A battle is slowly brewing in Washington DC over whether to raise corporate taxes to help finance new infrastructure investments. While higher corporate taxes cannot generate all the funds needed, the coming debate over whether to raise them gives us an opportunity to challenge the still strong popular identification of corporate profitability with the health of the economy and, by extension, worker wellbeing.
According to the media, President Biden’s advisers are hard at work on two major proposals with a combined $3 trillion price tag. The first aims to modernize the country’s physical infrastructure and is said to include funds for the construction of roads, bridges, rail lines, ports, electric vehicle charging stations, and affordable and energy efficient housing as well as rural broadband, improvements to the electric grid, and worker training programs. The second targets social infrastructure and would provide funds for free community college education, universal prekindergarten, and a national paid leave program.
To pay for these proposals, Biden has been talking up the need to raise corporate taxes, at least to offset some of the costs of modernizing the country’s physical infrastructure. Not surprisingly, Republican leaders in Congress have voiced their opposition to corporate tax increases. And corporate leaders have drawn their own line in the sand. As the New York Times reports:
Business groups have warned that corporate tax increases would scuttle their support for an infrastructure plan. “That’s the kind of thing that can just wreck the competitiveness in a country,” Aric Newhouse, the senior vice president for policy and government relations at the National Association of Manufacturers, said last month [February 2021].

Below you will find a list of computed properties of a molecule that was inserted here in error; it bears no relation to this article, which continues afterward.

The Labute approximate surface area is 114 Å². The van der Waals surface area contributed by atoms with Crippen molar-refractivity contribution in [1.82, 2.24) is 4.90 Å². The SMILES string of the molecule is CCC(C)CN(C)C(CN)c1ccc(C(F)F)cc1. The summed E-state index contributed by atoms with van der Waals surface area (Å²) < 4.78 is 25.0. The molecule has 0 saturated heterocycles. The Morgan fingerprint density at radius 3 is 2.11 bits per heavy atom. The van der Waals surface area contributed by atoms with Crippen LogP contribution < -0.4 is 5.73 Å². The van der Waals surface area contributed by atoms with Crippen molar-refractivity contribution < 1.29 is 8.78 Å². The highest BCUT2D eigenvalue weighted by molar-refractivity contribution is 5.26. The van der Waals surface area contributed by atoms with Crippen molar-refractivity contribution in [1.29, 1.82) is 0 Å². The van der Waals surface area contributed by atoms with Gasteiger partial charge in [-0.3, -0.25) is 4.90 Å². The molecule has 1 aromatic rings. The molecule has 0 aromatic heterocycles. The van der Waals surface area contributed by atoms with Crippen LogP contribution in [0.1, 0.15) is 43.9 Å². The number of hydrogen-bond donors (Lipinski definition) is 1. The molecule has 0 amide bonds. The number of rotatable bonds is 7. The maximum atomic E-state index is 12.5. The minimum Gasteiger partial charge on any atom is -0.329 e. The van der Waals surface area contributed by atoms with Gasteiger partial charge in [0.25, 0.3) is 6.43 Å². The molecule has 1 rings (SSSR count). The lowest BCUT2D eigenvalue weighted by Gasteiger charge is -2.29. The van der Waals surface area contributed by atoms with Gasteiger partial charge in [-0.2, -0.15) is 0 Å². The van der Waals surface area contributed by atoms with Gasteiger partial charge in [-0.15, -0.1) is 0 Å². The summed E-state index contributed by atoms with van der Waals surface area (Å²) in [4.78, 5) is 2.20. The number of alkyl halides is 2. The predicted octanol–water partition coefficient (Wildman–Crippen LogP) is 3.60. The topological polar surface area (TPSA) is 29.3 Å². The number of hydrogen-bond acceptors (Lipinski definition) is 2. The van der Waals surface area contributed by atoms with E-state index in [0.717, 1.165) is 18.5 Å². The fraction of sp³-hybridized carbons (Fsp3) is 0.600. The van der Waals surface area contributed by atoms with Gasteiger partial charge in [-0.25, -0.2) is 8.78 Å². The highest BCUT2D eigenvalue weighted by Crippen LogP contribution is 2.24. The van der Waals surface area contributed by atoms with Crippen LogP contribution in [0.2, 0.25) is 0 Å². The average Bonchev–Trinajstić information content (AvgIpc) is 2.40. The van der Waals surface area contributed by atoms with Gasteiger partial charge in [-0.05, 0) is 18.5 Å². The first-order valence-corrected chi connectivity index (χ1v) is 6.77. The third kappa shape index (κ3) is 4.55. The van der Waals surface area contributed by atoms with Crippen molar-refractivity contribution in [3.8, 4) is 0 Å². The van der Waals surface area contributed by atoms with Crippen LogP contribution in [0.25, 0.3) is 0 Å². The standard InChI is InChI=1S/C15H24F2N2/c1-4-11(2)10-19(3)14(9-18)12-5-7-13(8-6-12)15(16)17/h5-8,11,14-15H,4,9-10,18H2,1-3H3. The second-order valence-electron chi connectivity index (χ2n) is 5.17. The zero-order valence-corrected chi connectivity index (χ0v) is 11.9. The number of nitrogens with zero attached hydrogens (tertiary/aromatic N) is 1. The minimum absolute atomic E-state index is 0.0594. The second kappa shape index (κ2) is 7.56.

Regardless of whether Biden decides to pursue his broad policy agenda, this appears to be a favorable moment for activists to take advantage of media coverage surrounding the proposals and their funding to contest these kinds of corporate claims and demonstrate the anti-working-class consequences of corporate profit-maximizing behavior.
What do corporations have to complain about?
To hear corporate leaders talk, one would think that they have been subjected to decades of tax increases. In fact, quite the opposite is true. The figure below shows the movement in the top corporate tax rate. As we can see, it peaked in the early 1950s and has been falling ever since, with a big drop in 1986, and another in 2017, thanks to Congressionally approved tax changes.
One consequence of this corporate friendly tax policy is, as the following figure shows, a steady decline in federal corporate tax payments as a share of GDP. These payments fell from 5.6 percent of GDP in 1953 to 1.5 percent in 1982, and a still lower 1.0 percent in 2020. By contrast there has been very little change in individual income tax payments as a share of GDP; they were 7.7 percent of GDP in 2020.